Signing a commercial real estate lease marks an exciting time for your business, as it shows growth and greater opportunities for the future. Before you sign on that dotted line, however, it’s important to read your commercial lease in its entirety. Ensure you understand your rights and responsibilities, as well as the landlord’s rights and responsibilities.
5 Red Flags to Watch Out for in a Commercial Property Lease
If you sign an undesirable lease, it’s nearly impossible to exit without suffering some form of loss. As you read through your draft lease, watch out for these red flags.
1. Automatic Rent Increase
An automatic rent increase clause allows the landlord to increase the rate of rent automatically after a chosen period of time, often in yearly increments. For start-up businesses or small to medium-sized businesses, an automatic rent increase can cause unexpected financial struggle. Your lease should clearly explain any automatic rent increases or renewal terms, if applicable.
2. Broad Renewal Clause
Your lease should include a renewal clause that explains your options should you need to renew your lease. Make sure the renewal clause defines terms with great specificities, such as covering how much notice you need to provide to renew, how may renewal terms you have available to you and much more.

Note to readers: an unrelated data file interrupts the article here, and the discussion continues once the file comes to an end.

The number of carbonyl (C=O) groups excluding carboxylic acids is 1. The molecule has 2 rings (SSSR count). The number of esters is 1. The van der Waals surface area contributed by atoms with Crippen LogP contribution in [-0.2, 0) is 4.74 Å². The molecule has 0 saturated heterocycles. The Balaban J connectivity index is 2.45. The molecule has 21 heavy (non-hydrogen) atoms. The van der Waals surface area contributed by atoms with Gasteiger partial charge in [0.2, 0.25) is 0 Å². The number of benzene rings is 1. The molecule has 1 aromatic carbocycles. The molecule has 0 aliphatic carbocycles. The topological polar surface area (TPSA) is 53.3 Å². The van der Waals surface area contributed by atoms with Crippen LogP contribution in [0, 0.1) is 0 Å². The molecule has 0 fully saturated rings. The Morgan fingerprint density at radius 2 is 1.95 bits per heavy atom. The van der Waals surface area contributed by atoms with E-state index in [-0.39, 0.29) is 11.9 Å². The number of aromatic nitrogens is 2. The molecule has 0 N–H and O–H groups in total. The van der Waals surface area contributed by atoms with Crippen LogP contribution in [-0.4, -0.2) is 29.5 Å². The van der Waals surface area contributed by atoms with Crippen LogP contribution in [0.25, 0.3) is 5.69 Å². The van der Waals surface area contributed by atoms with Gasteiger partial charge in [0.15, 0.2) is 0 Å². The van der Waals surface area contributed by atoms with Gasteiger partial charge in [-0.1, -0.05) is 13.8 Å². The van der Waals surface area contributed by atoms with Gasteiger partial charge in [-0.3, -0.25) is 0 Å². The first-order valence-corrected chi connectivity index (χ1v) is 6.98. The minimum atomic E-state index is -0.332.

3. Unexpected Fees
Avoid a lease that mentions “occasional” or “unexpected” fees. With this wording, some landlords may attempt to charge your business fees that are not listed in your contract. If you have any concerns with the wording regarding fees, require the landlord to state each one outright in the lease itself. You don’t want unforeseen financial issues cropping up mid-lease.
4. Unfair Relocation Clause
Your landlord may try to work in a clause that says it may choose to move your business to another storefront or floor at any time. While relocation clauses are common in commercial property leases, you can ask for certain terms to be included. For example, you can ask to include contingencies that require the landlord to help pay for relocation and allow you to pay the original rent amount. If you cannot remove the clause or add in such contingencies, you may want to think twice about signing on the dotted line.
5. References to Spoken Promises
Any promise made by your landlord should be outlined in writing within your lease. Even if you know your landlord personally, a written agreement solidifies your relationship, protecting both your business and the landlord’s property. Make sure to include all verbal agreements within the written lease before both parties sign.
Does Your Commercial Lease Show any of These Red Flags?
If you have concerns about any of the clauses included in your draft commercial property lease, reach out to a professional commercial property attorney for help.